I hope this email finds you all safe and well. I’m in Hong Kong, in the strangest Internet cafe I think I’ll
ever experience!! For some reason, people come in here to play interactive video games, most of which
are dealing with warfare – so I’m sitting here writing to you all while I listen to what sounds like a war
zone all around me….Guns, tanks, missiles, screaming – It is most bizarre and hard to concentrate.

Well, we made it hear with quite an adventure – and yet ANOTHER typhoon!! – this one complete with
thunder, lightning, howling wind, crashing waves, and torrential rain. I was out on deck this morning at
5.30am watching us trying to battle our way into Hong Kong Harbor, fighting to stand upright, and watching the ocean light up every few seconds in a burst of lightning. It was an incredible sight – I can tell you. At this point, I’m so used to the movement of the boat, it feels weird to stand on land!

Luckily the weather cleared a little before our arrival – enough for me to take in the unbelievably
awesome skyline of Hong Kong. I’ve never seen anything like it in my life – Skyscrapers looking like
they’ve been built on top of other skyscrapers, buildings as far as the eye can see, all amassed and
compacted together in front of green peaks shrouded in mist and cloud.. Amazing. The weather is so humid it is like walking through a permanent shower – your clothes are always wet….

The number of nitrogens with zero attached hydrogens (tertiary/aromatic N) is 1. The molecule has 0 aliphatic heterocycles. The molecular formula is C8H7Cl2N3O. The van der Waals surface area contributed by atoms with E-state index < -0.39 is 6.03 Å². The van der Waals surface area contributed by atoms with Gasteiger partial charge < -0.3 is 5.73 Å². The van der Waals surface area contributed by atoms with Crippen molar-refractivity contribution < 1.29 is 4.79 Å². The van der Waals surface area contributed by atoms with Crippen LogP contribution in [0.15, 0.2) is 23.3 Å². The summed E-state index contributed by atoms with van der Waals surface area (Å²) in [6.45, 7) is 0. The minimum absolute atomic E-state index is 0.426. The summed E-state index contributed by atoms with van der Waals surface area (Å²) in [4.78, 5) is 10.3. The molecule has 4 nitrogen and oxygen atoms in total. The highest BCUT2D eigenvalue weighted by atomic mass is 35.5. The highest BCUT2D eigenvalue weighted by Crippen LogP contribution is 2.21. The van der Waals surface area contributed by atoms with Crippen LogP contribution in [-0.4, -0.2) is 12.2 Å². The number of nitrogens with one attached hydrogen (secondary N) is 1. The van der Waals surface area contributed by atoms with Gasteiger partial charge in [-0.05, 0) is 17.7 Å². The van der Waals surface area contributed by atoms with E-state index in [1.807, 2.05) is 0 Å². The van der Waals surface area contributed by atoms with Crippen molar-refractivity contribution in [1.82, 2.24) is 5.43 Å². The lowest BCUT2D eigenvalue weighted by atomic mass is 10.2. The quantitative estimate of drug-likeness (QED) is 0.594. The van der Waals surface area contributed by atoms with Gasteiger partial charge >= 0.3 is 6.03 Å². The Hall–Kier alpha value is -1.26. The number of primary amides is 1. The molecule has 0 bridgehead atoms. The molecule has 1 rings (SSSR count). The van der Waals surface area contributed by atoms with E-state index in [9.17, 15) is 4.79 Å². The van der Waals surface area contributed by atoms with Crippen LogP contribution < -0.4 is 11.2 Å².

I’ve just returned from my city orientation which covered the historic and modern sections of the city.
I met a lot of English businessmen, whom I tried to stop and chat to – Most excused themselves as “too
busy” to talk to me, others looking at me like “you are a stranger, so why are you talking to me?” I’m
sorry to all of you who are still in the UK, but it gave me a bad feeling about people ‘back home’.
I was told that there are over 200 000 brits still working in Hong Kong, but that a vast majority left
and went back to the UK after the handover to China in 1997. Still, most people speak English here.

Walking around Hong Kong – I think I just gazed upward with an open jaw for most of the trip – the enormity of the structures are just boggling. The highlights for me were the colonial tea drinking museum, the St. Johns cathedral which the Japanese occupied in the 1930’s and transformed into a dance hall, and the antique markets where you could still buy opium snuff boxes and miniature portraits of the late General Mao.

We also took a Sampan ride through the harbor and got to see some of the Hong Kong ‘boat people” who live their entire lives on the water. That was almost in poor taste – I felt like some American who had come to gawk at the less fortunate… I didn’t take pictures of that.

Tonight, I intend to take a cable car up to Victoria Island for dinner, and take in the electric
views of Kowloon and Hong Kong Island. I’m leaving at 6.30am tomorrow for Beijing for 3 nights. I can’t
wait to visit the Great wall and the forbidden city… I will write again at the end of that trip..

By the way, there has been a change to our itinerary, but for security reasons, we are not ‘supposed’ to
tell our friends and family yet. Suffice to say that we are not going through the Suez canal, but will be
taking a southerly route around Africa. I’ll let you know the exact details when I get word..

Please let me know how you are all doing – I will do my best to reply to you on an individual basis as time
permits…

Love to you all.

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